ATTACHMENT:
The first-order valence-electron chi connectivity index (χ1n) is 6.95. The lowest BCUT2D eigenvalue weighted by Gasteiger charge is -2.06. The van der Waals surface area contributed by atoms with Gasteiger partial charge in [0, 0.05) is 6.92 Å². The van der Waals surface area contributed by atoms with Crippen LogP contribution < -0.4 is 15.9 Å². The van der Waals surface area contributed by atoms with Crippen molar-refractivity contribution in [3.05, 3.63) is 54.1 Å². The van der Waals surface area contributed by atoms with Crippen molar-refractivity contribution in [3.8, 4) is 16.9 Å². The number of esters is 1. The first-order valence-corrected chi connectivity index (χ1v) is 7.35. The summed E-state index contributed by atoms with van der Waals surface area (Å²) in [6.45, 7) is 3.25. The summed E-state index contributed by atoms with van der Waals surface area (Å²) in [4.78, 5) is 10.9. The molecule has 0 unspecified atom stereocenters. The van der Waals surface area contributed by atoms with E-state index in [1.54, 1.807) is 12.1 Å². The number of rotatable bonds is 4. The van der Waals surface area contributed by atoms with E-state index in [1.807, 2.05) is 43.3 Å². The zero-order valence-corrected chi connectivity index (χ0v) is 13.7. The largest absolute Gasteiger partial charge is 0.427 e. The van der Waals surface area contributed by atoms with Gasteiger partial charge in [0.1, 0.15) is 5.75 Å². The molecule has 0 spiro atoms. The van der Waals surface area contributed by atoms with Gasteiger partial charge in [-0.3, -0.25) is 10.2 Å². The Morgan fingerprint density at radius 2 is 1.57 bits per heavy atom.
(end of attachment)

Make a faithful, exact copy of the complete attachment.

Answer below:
The first-order valence-electron chi connectivity index (χ1n) is 6.95. The lowest BCUT2D eigenvalue weighted by Gasteiger charge is -2.06. The van der Waals surface area contributed by atoms with Gasteiger partial charge in [0, 0.05) is 6.92 Å². The van der Waals surface area contributed by atoms with Crippen LogP contribution < -0.4 is 15.9 Å². The van der Waals surface area contributed by atoms with Crippen molar-refractivity contribution in [3.05, 3.63) is 54.1 Å². The van der Waals surface area contributed by atoms with Crippen molar-refractivity contribution in [3.8, 4) is 16.9 Å². The number of esters is 1. The first-order valence-corrected chi connectivity index (χ1v) is 7.35. The summed E-state index contributed by atoms with van der Waals surface area (Å²) in [6.45, 7) is 3.25. The summed E-state index contributed by atoms with van der Waals surface area (Å²) in [4.78, 5) is 10.9. The molecule has 0 unspecified atom stereocenters. The van der Waals surface area contributed by atoms with E-state index in [1.54, 1.807) is 12.1 Å². The number of rotatable bonds is 4. The van der Waals surface area contributed by atoms with E-state index in [1.807, 2.05) is 43.3 Å². The zero-order valence-corrected chi connectivity index (χ0v) is 13.7. The largest absolute Gasteiger partial charge is 0.427 e. The van der Waals surface area contributed by atoms with Gasteiger partial charge in [0.1, 0.15) is 5.75 Å². The molecule has 0 spiro atoms. The van der Waals surface area contributed by atoms with Gasteiger partial charge in [-0.3, -0.25) is 10.2 Å². The Morgan fingerprint density at radius 2 is 1.57 bits per heavy atom.